2018 Researcher of the Year Jim Wang

Jim Wang; University Scholars

Jim Wang. Photo: Jenny Fontaine

Zaijie (Jim) Wang
Distinguished Researcher
Basic Life Sciences

For more than 20 years, Zaijie (Jim) Wang has been studying chronic pain and drug addiction. Specifically, the University of Illinois at Chicago researcher has worked to understand the mechanisms behind pain — how it develops and how it is treated — and ways to fight the addictive nature of some painkillers.

“We have a wide range of solutions for helping people with acute pain, but when it comes to chronic pain, we have a huge problem,” said Wang, professor of pharmacology and pharmaceutics at the UIC College of Pharmacy. “The medications we have are better for acute pain, but people who have enduring, long-lasting pain are left with limited options.”

Wang, who joined the UIC faculty in 2001, believes that while chronic pain, tolerance and addiction to opioid painkillers, and sensitivity to pain are complex issues that have many independent instigating factors, there are also factors — such as certain receptors and intracellular signaling mechanisms in the body — that may underlie all these processes. He wants to find the common denominator.

Through his research, Wang has developed new methods to study ongoing chronic pain from sickle cell disease, cancer, multiple sclerosis and migraines, for example. Using an array of cellular markers and in vivo tests, his research team is able to study enduring non-evoked pain and sensitivity, which is more reflective of pain that is experienced by patients than studies that rely on reflex responses to painful stimulus. Wang’s research has also suggested that certain antipsychotics can be repurposed as therapeutic options to fight drug addiction and reduce inflammatory and neuropathic pain.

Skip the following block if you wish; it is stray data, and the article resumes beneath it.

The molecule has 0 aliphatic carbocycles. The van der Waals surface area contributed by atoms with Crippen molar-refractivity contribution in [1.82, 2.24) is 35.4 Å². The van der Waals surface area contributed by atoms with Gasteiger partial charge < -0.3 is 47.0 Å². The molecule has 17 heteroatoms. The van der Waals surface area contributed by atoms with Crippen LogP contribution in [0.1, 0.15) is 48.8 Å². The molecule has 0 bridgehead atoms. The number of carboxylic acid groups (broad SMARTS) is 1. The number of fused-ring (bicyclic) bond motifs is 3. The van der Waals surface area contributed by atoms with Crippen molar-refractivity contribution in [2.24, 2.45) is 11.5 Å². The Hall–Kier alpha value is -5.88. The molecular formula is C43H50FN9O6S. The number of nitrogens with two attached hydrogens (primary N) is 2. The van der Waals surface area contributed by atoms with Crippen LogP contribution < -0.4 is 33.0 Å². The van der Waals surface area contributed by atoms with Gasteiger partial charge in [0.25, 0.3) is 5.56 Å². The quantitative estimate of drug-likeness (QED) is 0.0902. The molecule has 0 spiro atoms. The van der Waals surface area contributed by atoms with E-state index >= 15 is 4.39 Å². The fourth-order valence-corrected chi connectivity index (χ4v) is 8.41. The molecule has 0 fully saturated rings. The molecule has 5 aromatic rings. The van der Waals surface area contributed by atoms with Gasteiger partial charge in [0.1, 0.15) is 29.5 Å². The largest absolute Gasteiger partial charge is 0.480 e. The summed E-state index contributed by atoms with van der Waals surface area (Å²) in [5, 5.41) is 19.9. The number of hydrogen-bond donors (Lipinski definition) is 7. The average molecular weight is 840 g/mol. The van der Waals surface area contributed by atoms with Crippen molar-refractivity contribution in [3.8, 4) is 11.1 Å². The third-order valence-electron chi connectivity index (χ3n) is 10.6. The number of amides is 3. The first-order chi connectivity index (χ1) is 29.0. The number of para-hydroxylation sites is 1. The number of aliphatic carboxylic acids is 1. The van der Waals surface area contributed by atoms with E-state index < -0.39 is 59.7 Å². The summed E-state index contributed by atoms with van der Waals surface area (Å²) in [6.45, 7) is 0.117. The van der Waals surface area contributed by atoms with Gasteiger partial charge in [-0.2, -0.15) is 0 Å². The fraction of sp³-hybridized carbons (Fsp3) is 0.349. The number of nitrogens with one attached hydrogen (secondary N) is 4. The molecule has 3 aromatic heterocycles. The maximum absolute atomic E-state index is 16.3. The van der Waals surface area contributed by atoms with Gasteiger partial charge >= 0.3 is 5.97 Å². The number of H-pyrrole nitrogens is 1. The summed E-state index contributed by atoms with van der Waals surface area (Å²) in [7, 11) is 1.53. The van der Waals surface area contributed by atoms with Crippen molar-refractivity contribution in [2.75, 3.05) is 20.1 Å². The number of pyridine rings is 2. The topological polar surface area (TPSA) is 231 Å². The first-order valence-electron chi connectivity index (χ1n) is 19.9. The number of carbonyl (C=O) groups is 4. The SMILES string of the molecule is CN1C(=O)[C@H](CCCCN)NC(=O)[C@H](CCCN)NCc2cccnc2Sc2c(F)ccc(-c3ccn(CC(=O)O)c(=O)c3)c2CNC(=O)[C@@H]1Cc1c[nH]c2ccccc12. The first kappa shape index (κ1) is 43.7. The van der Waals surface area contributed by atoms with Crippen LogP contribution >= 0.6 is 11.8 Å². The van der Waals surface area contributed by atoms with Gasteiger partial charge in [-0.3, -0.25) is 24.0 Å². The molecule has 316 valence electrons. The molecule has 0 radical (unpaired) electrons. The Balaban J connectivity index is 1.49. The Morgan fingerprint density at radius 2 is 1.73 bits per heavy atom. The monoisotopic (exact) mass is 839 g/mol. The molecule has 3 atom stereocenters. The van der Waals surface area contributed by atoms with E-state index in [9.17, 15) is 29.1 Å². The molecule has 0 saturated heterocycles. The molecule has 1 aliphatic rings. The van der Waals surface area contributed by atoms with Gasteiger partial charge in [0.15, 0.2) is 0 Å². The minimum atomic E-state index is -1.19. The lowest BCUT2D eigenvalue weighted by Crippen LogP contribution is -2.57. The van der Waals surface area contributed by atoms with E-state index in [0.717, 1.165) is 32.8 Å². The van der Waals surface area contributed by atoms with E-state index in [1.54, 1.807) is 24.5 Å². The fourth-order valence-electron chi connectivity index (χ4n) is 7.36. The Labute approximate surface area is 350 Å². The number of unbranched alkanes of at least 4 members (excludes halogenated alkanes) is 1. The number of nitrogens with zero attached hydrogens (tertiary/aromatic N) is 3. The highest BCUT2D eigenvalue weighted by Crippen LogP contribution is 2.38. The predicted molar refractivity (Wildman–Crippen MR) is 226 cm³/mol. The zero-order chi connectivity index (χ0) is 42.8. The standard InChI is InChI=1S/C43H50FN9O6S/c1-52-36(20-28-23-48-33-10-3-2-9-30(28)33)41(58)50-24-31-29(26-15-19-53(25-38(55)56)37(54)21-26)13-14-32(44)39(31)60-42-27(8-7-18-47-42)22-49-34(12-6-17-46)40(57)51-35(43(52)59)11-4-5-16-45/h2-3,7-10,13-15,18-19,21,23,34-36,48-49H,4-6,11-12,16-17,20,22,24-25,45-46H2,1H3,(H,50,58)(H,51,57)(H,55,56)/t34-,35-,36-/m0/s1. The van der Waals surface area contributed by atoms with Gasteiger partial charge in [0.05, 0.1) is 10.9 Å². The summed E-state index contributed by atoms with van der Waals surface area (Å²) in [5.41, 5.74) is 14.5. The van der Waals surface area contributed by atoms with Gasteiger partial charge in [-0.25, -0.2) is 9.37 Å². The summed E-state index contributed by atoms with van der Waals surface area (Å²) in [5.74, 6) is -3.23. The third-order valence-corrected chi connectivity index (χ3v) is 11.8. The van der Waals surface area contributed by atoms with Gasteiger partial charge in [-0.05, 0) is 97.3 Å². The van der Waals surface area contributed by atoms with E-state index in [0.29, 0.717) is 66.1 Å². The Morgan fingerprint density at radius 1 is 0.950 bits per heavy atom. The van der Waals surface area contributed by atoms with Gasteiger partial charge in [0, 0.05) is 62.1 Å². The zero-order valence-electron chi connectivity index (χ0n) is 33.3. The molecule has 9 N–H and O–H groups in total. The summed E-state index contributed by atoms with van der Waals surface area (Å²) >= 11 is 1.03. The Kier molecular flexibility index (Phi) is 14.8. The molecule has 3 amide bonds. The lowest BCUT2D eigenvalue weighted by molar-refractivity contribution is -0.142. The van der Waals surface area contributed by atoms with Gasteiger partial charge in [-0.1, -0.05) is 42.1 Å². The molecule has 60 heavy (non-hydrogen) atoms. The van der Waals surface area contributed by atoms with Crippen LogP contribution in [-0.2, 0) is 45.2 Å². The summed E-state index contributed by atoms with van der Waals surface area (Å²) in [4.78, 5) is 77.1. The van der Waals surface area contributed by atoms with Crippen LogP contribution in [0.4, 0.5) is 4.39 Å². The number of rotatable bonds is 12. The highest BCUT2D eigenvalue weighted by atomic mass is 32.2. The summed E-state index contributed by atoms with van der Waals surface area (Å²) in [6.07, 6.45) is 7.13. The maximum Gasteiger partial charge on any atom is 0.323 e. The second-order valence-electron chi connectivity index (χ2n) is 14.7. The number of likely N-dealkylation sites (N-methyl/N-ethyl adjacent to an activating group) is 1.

A significant portion of his work is focused on understanding pain from sickle cell disease, a condition characterized by irregularly shaped red blood cells. The blood cells, which are shaped like a sickle, are less flexible than normal cells; they, therefore, do not pass as easily through blood vessels, sometimes causing a blockage that slows or stops blood flow and prevents delivery of oxygen to nearby tissues and organs. Patients experience life-long chronic pain alongside episodes of severe pain that can require hospitalization.

In 2018, Wang received a rare type of funding from the National Institutes of Health to expand his research on the neurobiology of chronic pain in patients with sickle cell disease. The NIH’s Outstanding Investigator Award provided Wang with $4.6 million to pursue multiple areas of research simultaneously around the topic. With the funding, he hopes to identify molecular mechanisms and explore ways to target one or more of these mechanisms for controlling pain in sickle cell disease.

Wang was originally trained as a pharmacist. He went to graduate schools at the University of the Pacific and the University of California San Francisco, where he earned master’s and doctoral degrees, respectively. In addition to the NIH’s Outstanding Investigator Award, he serves as principal investigator on two R01 grants from the NIH and co-investigator on three other research projects.

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